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Privacy Best Practices for Developers

The right to privacy is guaranteed by the US constitution, but a certain government contractor leaked information that made it clear that the government had its own version of privacy. This led the public to become more wary about the collection and use of its data. Last year’s record number of data breaches furthered concerns about the safety of one’s online data, and this year’s Ashley Madison breach gave the firm impression that user data is neither private nor secure.

Concerns about data collection are rising, both from a user and a collector point of view. End users, whether they are employees or customers, are requesting a higher level of respect towards their privacy and putting forward more questions as to how and why their personal data is handled.

Website and application developers must be aware of these growing concerns and take appropriate steps to address them from the ground up, building best practices in privacy into the products and services they provide.

The Ponemon Institute’s Security in the New Mobile Ecosystem report found that only 36% of IT and information security professionals believed their budgets were big enough to securely manage mobile devices. So, faced with budget constraints, how can you make the most effective use of limited funds?

1.  Transparency with End Users

Users can become wary quite quickly if an app requests information that doesn’t seem to be related to the app’s main functionality. An example of this is the request for a date of birth. A user may be unwilling to blindly hand out such a personal bit of data, particularly when that bit of data—in the wrong hands—can be used for fraud. But if you explain that this data will be used to send out a special birthday coupon each year, users are much more likely to share their information.

2. Training for Employees

The majority of breaches happen because an employee inadvertently opened a security door due to lack of appropriate training. The solution here may seem straightforward: improving security training amongst employees within your organization, ranging from basic password guidelines to restricted access policies. However, businesses are facing the issue that employees do not always apply what is learned during training, even less so when carried out through an online platform.

One effective approach is to use a relatable approach using classic storytelling techniques specific to your audience, as well as workshops to involve your employees as an integral part of your privacy solution.

3. Auditing and Assessing

A best practice is to take a good look at how your company is managing data, whether collected internally or through your apps.

At an organizational level

An audit of your privacy policies and processes is a good idea. An audit will usually try to understand how the data that your business is collecting flows between different geographical regions and divisions. When looking at the results of the audit, it will be clear where the pain points are and which actions should be taken. Should you undergo Safe Harbor Certification? Should you update your privacy policy (or, if you do not have one, what should your privacy policy state)?

Rather than trying to take all the information in at once, start by analyzing the data flow within each department separately.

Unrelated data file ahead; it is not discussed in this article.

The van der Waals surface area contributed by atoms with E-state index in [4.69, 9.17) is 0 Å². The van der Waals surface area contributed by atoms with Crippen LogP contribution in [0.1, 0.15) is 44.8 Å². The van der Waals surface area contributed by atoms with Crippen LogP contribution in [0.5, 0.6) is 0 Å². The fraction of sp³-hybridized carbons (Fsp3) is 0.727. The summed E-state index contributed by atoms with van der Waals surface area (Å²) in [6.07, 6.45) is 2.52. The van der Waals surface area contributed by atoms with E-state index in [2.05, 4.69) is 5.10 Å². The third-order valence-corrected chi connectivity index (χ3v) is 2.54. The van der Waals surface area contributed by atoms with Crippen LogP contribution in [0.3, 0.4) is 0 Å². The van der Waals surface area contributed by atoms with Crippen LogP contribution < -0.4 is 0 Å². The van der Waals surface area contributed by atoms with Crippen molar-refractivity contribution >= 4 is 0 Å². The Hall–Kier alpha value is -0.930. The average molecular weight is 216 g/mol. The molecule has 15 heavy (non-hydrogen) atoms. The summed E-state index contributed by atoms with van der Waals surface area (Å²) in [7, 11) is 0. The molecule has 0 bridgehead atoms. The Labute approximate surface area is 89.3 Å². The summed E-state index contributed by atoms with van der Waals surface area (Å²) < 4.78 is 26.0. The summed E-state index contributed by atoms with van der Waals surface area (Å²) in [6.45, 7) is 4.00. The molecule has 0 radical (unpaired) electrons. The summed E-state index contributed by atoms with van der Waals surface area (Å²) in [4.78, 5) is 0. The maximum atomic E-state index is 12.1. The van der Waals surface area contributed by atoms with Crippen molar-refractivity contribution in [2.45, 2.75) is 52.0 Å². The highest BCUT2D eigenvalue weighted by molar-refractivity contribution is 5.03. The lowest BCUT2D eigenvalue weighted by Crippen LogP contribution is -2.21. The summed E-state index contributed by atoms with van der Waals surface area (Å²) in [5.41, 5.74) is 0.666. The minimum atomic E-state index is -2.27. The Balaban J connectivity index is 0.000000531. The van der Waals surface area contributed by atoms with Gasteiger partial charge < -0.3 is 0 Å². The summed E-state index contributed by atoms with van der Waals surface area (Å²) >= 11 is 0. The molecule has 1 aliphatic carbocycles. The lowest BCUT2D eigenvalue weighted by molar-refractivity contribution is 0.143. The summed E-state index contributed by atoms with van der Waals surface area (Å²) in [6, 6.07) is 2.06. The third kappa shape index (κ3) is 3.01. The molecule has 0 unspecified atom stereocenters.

On the app’s front-end

Did you integrate privacy from the outset of the app build process? Is your app privacy-friendly? Are your “privacy” notifications (request of collection of location, access to contacts, etc.) invasive and disruptive to the user journey?

Via a strong UX/UI review combined with an audit of data collection, you could improve your users’ experience in a straightforward manner. Be transparent about your data usage without being invasive to help increase user engagement and retention.

4. Governance and Risk

It can take some sorting out to understand whether your privacy and security initiatives are proportionate to the risks that your business is facing. Business-minded people will always be more inclined to take a more risky approach for the sake of business innovation. And this is fine.

5. Examine and Revise Privacy and Security Policies

Your privacy policy could quickly become outdated in this hyper-connected world where speed is of the essence and change is seemingly nonstop. It is time to rethink your privacy policies.

At an organizational level

Pick a member of your team to be in charge of verifying whether the privacy policy needs to be updated on an annual basis. Long gone are the days when privacy policies were written once to check a box on the list. They are now a tool empowering you to understand your business better.

On the app’s front-end

Most people can’t be bothered to read privacy policies—which is ironic, since the issue raises such concern. If you want your users to read it, we recommend you make it as visual and interactive as possible.

Ongoing Effort

It’s important to meet the legal requirements that govern app development, but stopping there could be a mistake in terms of increasing security while creating improved user experiences. To do these well, determine the categories of data you want to protect, including employee, business customer, users, non-personal business confidential, IP and so on. Next, determine the sensitivity level of each category and implement the appropriate preventive actions and safeguards.

Make sure your employees are well versed in your security policies and procedures and that end users understand why you are asking for certain types of data. Finally, continue this good effort by appointing one person to keep policies updated on at least a yearly basis.

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